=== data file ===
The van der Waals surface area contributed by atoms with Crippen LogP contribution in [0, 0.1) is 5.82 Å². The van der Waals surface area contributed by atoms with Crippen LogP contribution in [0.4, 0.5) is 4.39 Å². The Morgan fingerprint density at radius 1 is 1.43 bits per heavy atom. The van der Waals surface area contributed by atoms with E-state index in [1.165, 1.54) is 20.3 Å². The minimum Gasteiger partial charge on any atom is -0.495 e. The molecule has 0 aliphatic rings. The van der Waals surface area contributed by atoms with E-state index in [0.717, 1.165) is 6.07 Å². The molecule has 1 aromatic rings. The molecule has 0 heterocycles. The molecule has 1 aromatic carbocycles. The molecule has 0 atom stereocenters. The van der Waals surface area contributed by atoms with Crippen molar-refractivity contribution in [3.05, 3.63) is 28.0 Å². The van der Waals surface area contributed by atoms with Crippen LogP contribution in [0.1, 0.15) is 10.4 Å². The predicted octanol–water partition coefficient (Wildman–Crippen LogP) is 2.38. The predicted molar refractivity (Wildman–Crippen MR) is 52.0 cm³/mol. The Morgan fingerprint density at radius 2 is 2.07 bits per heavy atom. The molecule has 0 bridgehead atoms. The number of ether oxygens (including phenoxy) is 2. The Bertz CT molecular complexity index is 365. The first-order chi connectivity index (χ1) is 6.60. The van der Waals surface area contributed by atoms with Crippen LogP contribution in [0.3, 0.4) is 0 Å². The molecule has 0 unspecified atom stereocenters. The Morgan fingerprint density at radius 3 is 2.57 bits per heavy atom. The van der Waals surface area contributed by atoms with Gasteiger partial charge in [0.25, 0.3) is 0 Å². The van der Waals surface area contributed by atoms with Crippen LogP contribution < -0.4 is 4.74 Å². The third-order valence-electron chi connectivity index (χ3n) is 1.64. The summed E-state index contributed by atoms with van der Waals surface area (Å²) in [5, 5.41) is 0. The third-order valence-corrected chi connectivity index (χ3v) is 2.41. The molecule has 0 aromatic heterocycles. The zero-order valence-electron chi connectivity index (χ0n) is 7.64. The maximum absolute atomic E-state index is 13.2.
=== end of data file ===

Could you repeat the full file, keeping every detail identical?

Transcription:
The van der Waals surface area contributed by atoms with Crippen LogP contribution in [0, 0.1) is 5.82 Å². The van der Waals surface area contributed by atoms with Crippen LogP contribution in [0.4, 0.5) is 4.39 Å². The Morgan fingerprint density at radius 1 is 1.43 bits per heavy atom. The van der Waals surface area contributed by atoms with E-state index in [1.165, 1.54) is 20.3 Å². The minimum Gasteiger partial charge on any atom is -0.495 e. The molecule has 0 aliphatic rings. The van der Waals surface area contributed by atoms with E-state index in [0.717, 1.165) is 6.07 Å². The molecule has 1 aromatic rings. The molecule has 0 heterocycles. The molecule has 1 aromatic carbocycles. The molecule has 0 atom stereocenters. The van der Waals surface area contributed by atoms with Crippen molar-refractivity contribution in [3.05, 3.63) is 28.0 Å². The van der Waals surface area contributed by atoms with Crippen LogP contribution in [0.1, 0.15) is 10.4 Å². The predicted octanol–water partition coefficient (Wildman–Crippen LogP) is 2.38. The predicted molar refractivity (Wildman–Crippen MR) is 52.0 cm³/mol. The Morgan fingerprint density at radius 2 is 2.07 bits per heavy atom. The molecule has 0 bridgehead atoms. The number of ether oxygens (including phenoxy) is 2. The Bertz CT molecular complexity index is 365. The first-order chi connectivity index (χ1) is 6.60. The van der Waals surface area contributed by atoms with Crippen LogP contribution in [0.3, 0.4) is 0 Å². The molecule has 0 unspecified atom stereocenters. The Morgan fingerprint density at radius 3 is 2.57 bits per heavy atom. The van der Waals surface area contributed by atoms with Gasteiger partial charge in [0.25, 0.3) is 0 Å². The van der Waals surface area contributed by atoms with Crippen LogP contribution < -0.4 is 4.74 Å². The third-order valence-electron chi connectivity index (χ3n) is 1.64. The summed E-state index contributed by atoms with van der Waals surface area (Å²) in [5, 5.41) is 0. The third-order valence-corrected chi connectivity index (χ3v) is 2.41. The molecule has 0 aromatic heterocycles. The zero-order valence-electron chi connectivity index (χ0n) is 7.64. The maximum absolute atomic E-state index is 13.2.